Monday, October 22, 2007

Stacey Glick on why, "Sometimes it Pays to Not Give Up."

Several years ago, I received material from a mother and daughter who wanted to write a joint memoir about their harrowing experiences involving the daughter’s dramatic emotional breakdown and subsequent recovery at a boot camp-style school in Montana. The mom was a screenwriter; the daughter then a college student at a top university. Their proposal was one of the best I’d ever read. Well-written, commercial, unputdownable. I couldn’t wait to get it out to publishers.

With high hopes, I did a wide submission and received a tremendously positive response from editors whose opinions I valued. They, too, felt it was among the best proposals they’d seen. And yet, no offers came in. Days turned into weeks, and weeks turned into months. I was getting a ton of positive feedback. Editors told me over and over how much they loved the project…and how they couldn’t buy it. There were a variety of reasons cited, including lackluster sales on competitive titles and no guarantee of publicity. Publishers are looking for bestsellers, and this wasn’t a guaranteed big seller, despite the quality of the material.

But I refused to give up. I worried that if I couldn’t sell this book, I might not be able to sell anything. I just believed so strongly in the project and that it deserved to be published. So the submissions continued. Fifty-four of them, to be exact. I started to think about throwing in the towel because I just couldn’t come up with anywhere else to go. Then I met the daughter in person for the first time when she was visiting New York. It turned out she was going to be in the city that summer and wanted an internship at our agency. How could I have her working here after all she’d been through when I couldn’t sell her book? She was lovely and it broke my heart.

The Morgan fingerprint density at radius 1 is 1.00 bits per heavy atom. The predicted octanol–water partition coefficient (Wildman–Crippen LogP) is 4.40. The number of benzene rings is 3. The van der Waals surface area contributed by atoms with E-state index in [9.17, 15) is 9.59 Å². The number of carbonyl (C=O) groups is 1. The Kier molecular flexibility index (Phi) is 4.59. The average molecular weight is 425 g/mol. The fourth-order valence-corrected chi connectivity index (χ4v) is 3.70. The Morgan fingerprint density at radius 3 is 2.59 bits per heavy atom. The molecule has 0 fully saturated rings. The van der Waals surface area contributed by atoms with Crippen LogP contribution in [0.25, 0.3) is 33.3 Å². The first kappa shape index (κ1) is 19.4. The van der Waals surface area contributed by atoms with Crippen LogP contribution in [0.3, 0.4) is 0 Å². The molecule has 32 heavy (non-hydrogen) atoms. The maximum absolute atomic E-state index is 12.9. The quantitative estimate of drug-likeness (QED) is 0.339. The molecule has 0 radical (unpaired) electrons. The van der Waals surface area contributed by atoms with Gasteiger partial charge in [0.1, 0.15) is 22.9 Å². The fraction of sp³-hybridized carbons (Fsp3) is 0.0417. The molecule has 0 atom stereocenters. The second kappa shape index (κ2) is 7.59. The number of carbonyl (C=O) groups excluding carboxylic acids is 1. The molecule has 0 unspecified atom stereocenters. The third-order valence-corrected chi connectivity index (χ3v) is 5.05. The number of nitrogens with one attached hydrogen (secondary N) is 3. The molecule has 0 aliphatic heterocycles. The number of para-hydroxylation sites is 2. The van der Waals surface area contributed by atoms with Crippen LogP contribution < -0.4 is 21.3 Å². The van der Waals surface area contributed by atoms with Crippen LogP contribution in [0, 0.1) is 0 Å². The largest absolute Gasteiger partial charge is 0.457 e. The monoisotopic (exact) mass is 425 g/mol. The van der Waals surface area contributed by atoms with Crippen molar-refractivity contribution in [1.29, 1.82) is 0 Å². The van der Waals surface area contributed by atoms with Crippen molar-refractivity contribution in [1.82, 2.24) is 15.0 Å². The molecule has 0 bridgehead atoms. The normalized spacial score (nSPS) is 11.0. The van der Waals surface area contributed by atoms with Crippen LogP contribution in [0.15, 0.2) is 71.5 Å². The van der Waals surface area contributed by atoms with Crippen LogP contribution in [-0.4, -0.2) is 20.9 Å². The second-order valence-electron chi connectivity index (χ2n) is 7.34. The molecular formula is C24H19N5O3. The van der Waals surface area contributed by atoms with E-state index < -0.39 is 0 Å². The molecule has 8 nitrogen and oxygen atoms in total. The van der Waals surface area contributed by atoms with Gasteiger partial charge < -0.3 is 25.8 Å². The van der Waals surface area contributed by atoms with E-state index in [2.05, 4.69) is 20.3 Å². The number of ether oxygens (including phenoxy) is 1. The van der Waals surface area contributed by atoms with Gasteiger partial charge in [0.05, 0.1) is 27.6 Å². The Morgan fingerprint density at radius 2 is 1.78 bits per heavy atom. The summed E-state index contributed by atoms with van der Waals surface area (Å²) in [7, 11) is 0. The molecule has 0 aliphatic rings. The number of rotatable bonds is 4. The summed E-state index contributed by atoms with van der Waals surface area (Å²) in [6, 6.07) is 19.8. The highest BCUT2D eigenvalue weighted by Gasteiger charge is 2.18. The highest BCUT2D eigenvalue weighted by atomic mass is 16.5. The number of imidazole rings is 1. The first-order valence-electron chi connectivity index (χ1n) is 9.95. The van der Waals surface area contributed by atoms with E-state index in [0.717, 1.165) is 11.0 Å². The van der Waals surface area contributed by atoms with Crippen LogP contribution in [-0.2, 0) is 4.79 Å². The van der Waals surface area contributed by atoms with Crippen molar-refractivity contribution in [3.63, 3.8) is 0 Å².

Then it happened – just a few days after I met this charming young woman, an offer came in. That offer was suddenly followed by two more, all that time after we started the process. Before much longer, we had sold the book to ReganBooks, a then-prominent and commercial division of HarperCollins. Meanwhile, the daughter did work with us that summer, and became one of our favorite interns. She was (and is) smart, articulate, mature, and a very hard worker, and we were all sad to see her go at the end of the summer.

When the book, COME BACK by Claire and Mia Fontaine (you can visit their website at to learn more about it), was published in hardcover in April 2006, sales were modest, though the authors worked tirelessly to spread the word. Then, the publisher scheduled the paperback release for February, 2007, and we soon learned that the book had been chosen by Target’s book club and that they were taking 40,000 copies. It’s since gone back to press several times, and the book has now sold over 100,000 copies! Claire and Mia and their publisher are working hard to continue promoting the book. We’re hopeful that the Target sales will help get it into other outlets and word of mouth will continue to work its magic to get it into the hands of parents and teens everywhere who will benefit not only from a good read, but from the positive messages the narrative has to offer.

I reflect on this when I get frustrated that a great project isn’t working -- which unfortunately happens more and more in this market -- and it gives me hope. Sometimes, it pays for a publisher to take a chance and for an author and her agent to never, ever give up.

Endnote: One person integral to Mia’s recovery, Mike Linderman, has his own book just out (referred to me by the Fontaines, of course, for which I am grateful) this fall entitled THE TEEN WHISPERER, intended to help parents and teens in need. The authors are very much looking forward to cross-promoting and spreading the word about both titles. Oprah, here they come!


  1. Wanda B. Ontheshelves22/10/07 3:33 PM

    Today is one of my writing days, and as usual before I get started I feel kinda cruddy. How can I possible work on a novel, i.e., hang around the "hotel swimming pool" of my own imagination all day, after that quadruple murder in Detroit, two of the victims aged 9 and 6, and all parties involved black; and then having attended a child's 6th birthday party on Sunday, where every child except one had blond hair? Twelve little girls shooting baskets and running races, counting to 15 in English and Spanish, Barbie ice cream cake, a sofa full of presents. We had a blast! But now the little-girl-birthday-party hangover ... dreadful Monday...